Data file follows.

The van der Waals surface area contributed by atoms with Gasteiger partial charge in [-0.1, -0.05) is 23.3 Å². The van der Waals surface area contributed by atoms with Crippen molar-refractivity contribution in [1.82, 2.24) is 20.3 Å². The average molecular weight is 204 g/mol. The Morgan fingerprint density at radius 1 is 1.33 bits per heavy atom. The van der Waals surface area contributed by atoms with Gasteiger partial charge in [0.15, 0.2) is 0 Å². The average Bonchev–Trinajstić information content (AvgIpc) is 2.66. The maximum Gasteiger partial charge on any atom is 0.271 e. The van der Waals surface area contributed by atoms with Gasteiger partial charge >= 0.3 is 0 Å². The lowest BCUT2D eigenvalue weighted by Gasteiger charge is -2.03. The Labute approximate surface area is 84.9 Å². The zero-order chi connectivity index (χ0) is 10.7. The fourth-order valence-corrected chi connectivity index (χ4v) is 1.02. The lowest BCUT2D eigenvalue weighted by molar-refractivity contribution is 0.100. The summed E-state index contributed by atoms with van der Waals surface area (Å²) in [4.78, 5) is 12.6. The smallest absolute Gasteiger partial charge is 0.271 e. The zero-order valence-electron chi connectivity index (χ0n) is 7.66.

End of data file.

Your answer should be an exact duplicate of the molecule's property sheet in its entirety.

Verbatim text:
The van der Waals surface area contributed by atoms with Gasteiger partial charge in [-0.1, -0.05) is 23.3 Å². The van der Waals surface area contributed by atoms with Crippen molar-refractivity contribution in [1.82, 2.24) is 20.3 Å². The average molecular weight is 204 g/mol. The Morgan fingerprint density at radius 1 is 1.33 bits per heavy atom. The van der Waals surface area contributed by atoms with Gasteiger partial charge in [0.15, 0.2) is 0 Å². The average Bonchev–Trinajstić information content (AvgIpc) is 2.66. The maximum Gasteiger partial charge on any atom is 0.271 e. The van der Waals surface area contributed by atoms with Gasteiger partial charge >= 0.3 is 0 Å². The lowest BCUT2D eigenvalue weighted by Gasteiger charge is -2.03. The Labute approximate surface area is 84.9 Å². The zero-order chi connectivity index (χ0) is 10.7. The fourth-order valence-corrected chi connectivity index (χ4v) is 1.02. The lowest BCUT2D eigenvalue weighted by molar-refractivity contribution is 0.100. The summed E-state index contributed by atoms with van der Waals surface area (Å²) in [4.78, 5) is 12.6. The smallest absolute Gasteiger partial charge is 0.271 e. The zero-order valence-electron chi connectivity index (χ0n) is 7.66.